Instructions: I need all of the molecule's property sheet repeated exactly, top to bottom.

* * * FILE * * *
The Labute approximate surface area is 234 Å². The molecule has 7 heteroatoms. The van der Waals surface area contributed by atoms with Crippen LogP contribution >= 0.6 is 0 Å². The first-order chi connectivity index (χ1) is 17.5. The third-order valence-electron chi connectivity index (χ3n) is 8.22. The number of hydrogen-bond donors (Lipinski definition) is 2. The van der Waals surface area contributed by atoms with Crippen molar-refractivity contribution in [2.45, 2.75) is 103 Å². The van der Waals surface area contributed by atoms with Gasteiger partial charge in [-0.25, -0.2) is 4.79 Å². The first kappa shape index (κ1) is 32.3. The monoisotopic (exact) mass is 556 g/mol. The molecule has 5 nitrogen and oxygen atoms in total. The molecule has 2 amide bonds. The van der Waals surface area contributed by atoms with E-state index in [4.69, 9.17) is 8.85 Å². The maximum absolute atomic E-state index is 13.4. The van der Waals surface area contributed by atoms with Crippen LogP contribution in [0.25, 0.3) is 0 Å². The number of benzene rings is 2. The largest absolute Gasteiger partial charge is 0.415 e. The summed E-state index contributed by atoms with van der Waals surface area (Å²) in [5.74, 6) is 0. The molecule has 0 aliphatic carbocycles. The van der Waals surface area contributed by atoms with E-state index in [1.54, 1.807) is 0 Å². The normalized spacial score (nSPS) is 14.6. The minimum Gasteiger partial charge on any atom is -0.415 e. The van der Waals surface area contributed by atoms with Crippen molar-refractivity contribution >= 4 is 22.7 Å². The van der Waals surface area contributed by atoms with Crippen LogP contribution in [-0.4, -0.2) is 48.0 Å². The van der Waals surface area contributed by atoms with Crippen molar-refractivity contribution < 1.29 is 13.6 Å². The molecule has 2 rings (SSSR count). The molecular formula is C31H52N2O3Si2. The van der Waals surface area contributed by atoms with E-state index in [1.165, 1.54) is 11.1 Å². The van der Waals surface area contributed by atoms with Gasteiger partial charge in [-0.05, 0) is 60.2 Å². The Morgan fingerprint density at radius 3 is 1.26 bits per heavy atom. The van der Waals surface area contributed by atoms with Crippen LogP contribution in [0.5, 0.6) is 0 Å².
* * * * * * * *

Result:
The Labute approximate surface area is 234 Å². The molecule has 7 heteroatoms. The van der Waals surface area contributed by atoms with Crippen LogP contribution >= 0.6 is 0 Å². The first-order chi connectivity index (χ1) is 17.5. The third-order valence-electron chi connectivity index (χ3n) is 8.22. The number of hydrogen-bond donors (Lipinski definition) is 2. The van der Waals surface area contributed by atoms with Crippen molar-refractivity contribution in [2.45, 2.75) is 103 Å². The van der Waals surface area contributed by atoms with Gasteiger partial charge in [-0.25, -0.2) is 4.79 Å². The first kappa shape index (κ1) is 32.3. The monoisotopic (exact) mass is 556 g/mol. The molecule has 5 nitrogen and oxygen atoms in total. The molecule has 2 amide bonds. The van der Waals surface area contributed by atoms with E-state index in [4.69, 9.17) is 8.85 Å². The maximum absolute atomic E-state index is 13.4. The van der Waals surface area contributed by atoms with Crippen LogP contribution in [0.25, 0.3) is 0 Å². The number of benzene rings is 2. The largest absolute Gasteiger partial charge is 0.415 e. The summed E-state index contributed by atoms with van der Waals surface area (Å²) in [5.74, 6) is 0. The molecule has 0 aliphatic carbocycles. The van der Waals surface area contributed by atoms with E-state index in [1.54, 1.807) is 0 Å². The normalized spacial score (nSPS) is 14.6. The minimum Gasteiger partial charge on any atom is -0.415 e. The van der Waals surface area contributed by atoms with Crippen molar-refractivity contribution >= 4 is 22.7 Å². The van der Waals surface area contributed by atoms with Crippen LogP contribution in [-0.4, -0.2) is 48.0 Å². The van der Waals surface area contributed by atoms with Crippen molar-refractivity contribution < 1.29 is 13.6 Å². The molecule has 2 rings (SSSR count). The molecular formula is C31H52N2O3Si2. The van der Waals surface area contributed by atoms with E-state index in [1.165, 1.54) is 11.1 Å². The van der Waals surface area contributed by atoms with Gasteiger partial charge in [-0.05, 0) is 60.2 Å². The Morgan fingerprint density at radius 3 is 1.26 bits per heavy atom. The van der Waals surface area contributed by atoms with Crippen LogP contribution in [0.5, 0.6) is 0 Å².